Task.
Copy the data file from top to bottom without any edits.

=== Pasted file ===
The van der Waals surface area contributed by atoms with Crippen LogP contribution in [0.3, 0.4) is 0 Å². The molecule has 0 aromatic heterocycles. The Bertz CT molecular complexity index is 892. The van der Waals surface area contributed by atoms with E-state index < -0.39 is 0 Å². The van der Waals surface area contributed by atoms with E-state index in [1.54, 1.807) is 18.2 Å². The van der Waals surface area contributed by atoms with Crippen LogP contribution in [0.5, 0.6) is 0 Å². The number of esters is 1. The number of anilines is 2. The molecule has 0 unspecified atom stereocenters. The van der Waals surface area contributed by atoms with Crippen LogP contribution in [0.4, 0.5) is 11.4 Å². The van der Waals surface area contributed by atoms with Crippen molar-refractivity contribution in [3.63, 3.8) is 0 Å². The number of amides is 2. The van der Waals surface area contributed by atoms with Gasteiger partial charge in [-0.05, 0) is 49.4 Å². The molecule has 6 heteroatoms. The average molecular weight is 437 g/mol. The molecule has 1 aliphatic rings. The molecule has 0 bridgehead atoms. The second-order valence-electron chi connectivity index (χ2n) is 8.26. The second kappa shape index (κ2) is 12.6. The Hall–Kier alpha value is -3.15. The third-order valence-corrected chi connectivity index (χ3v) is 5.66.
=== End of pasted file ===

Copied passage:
The van der Waals surface area contributed by atoms with Crippen LogP contribution in [0.3, 0.4) is 0 Å². The molecule has 0 aromatic heterocycles. The Bertz CT molecular complexity index is 892. The van der Waals surface area contributed by atoms with E-state index < -0.39 is 0 Å². The van der Waals surface area contributed by atoms with E-state index in [1.54, 1.807) is 18.2 Å². The van der Waals surface area contributed by atoms with Crippen LogP contribution in [0.5, 0.6) is 0 Å². The number of esters is 1. The number of anilines is 2. The molecule has 0 unspecified atom stereocenters. The van der Waals surface area contributed by atoms with Crippen LogP contribution in [0.4, 0.5) is 11.4 Å². The van der Waals surface area contributed by atoms with Crippen molar-refractivity contribution in [3.63, 3.8) is 0 Å². The number of amides is 2. The van der Waals surface area contributed by atoms with Gasteiger partial charge in [-0.05, 0) is 49.4 Å². The molecule has 6 heteroatoms. The average molecular weight is 437 g/mol. The molecule has 1 aliphatic rings. The molecule has 0 bridgehead atoms. The second-order valence-electron chi connectivity index (χ2n) is 8.26. The second kappa shape index (κ2) is 12.6. The Hall–Kier alpha value is -3.15. The third-order valence-corrected chi connectivity index (χ3v) is 5.66.